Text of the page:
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Federal Tax

IRS Investment Update: Business Account Launches, Noncompliant US Subsidiaries Targeted

Tim Shaw  

· 5 minute read

Tim Shaw  

· 5 minute read

In a quarterly update on how the IRS has been utilizing Inflation Reduction Act (PL 117-169) resources, the agency announced the rollout of a new online feature and new initiatives aimed at high income and large corporate tax dodgers. (IR 2023-194; 10/20/23)

Previously in July, IRS Commissioner Danny Werfel estimated that an online tax account for businesses would first be available to sole proprietors by the end of fiscal year 2023. On October 19, Werfel told reporters that the IRS has been “making great progress with the launch,” the first phase of which was announced the following day in a release. Business tax account allows sole proprietors with an active Employer Identification Number to “check their tax payment history, make payments, view notices, authorize powers of attorney, and conduct other business.”

Also, as of the end of September, three forms can be submitted on a mobile device: Form 15109, Request for Tax Deferment; Form 14039, Identity Theft Affidavit; and Form 14242, Reporting Abusive Tax Promotions and/or Preparers. Form 14242, Reporting Abusive Tax Promotions and/or Preparers, will be added next “later this fall,” according to the release.

This past tax season was the first where taxpayers were able to respond to the 10 most common notices online. “As of September 29, the IRS received more than 32,000 responses to notices via the document upload tool,” said Werfel. “But this is not all. We also continue to expand the functionality of several online platforms for individual accounts. The IRS continues to deploy enhanced capabilities for individual accounts following the main launch of virtual assistants and live chat at the end of September.”

These additional highlights include new functionalities for Tax Pro Accounts. Now, practitioners can manage the active client authorizations on file with the Centralized Authorization File database, “which stores the information on individuals authorized to act on taxpayers behalf.” Additionally, users can view clients’ balance due amounts and other information, as well as withdraw from active authorizations “in real time,” Werfel explained.

Hiring customer service representatives to fill out new or existing understaffed Taxpayer Assistance Centers is still ongoing. Since July, the IRS has opened or reopened 11 TACs, brining the total to 50 going back to August 2022 when the Inflation Reduction Act was enacted.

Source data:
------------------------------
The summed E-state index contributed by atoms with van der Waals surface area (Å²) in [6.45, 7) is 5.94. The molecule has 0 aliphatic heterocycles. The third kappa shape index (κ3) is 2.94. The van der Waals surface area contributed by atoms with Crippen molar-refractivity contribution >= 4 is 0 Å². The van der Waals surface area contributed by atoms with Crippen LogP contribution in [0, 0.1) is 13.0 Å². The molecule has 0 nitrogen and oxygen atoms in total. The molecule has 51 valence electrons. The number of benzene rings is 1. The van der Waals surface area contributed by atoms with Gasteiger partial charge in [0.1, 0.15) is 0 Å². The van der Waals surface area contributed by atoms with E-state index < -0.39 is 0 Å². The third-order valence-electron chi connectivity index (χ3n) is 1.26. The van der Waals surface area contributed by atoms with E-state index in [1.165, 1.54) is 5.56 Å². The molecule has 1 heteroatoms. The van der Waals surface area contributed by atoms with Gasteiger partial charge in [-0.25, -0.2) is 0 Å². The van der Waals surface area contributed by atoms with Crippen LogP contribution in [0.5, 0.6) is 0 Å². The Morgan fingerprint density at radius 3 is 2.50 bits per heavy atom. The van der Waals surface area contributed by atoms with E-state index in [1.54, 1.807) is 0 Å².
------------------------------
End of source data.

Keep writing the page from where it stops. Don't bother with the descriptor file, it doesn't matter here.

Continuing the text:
“As of September 23, the IRS has hired 745 employees to staff [TACs],” per the agency.” This represents a 31% net increase in Taxpayer Assistance Center staffing compared to fiscal year 2022, and IRS continues to hire to replace departing staff. Taxpayer Assistance Centers have served about 235,000 more taxpayers in fiscal year 2023 than fiscal year 2022, an 18% increase.”

Since the enactment of the Inflation Reduction Act, the IRS has pledged to use the amounts marked for enforcement activities — the bulk of the $80 billion 10-year appropriation, to go after the sources of the highest amounts of uncollected tax revenue. During the span where the agency saw its annual funding dwindle beginning 2010, there was a shift towards quicker, easier collection efforts. Lower-income taxpayers, especially claimants of the earned income tax credit were impacted by this trend.

In the update, the IRS announced it is sending compliance alerts to roughly 150 U.S. subsidiaries of large foreign corporations accused of improperly using transfer pricing strategies to avoid taxation by not reporting U.S. profits. The Large Business & International Division is also adding new accountants early next year and will kick off 60 audits of “the largest corporate taxpayers” using artificial intelligence and subject matter experts. Other enforcement initiatives target noncompliance surrounding the Tax Cuts and Jobs Act of 2017’s repeal of the Code Sec. 199 domestic production activities deduction and individual millionaires with over $250,000 in recognized tax debt.

“We are already seeing results,” said Werfel on high-wealth individuals. “The IRS has collected $122 million in 100 of these already assigned 1,600 cases.”


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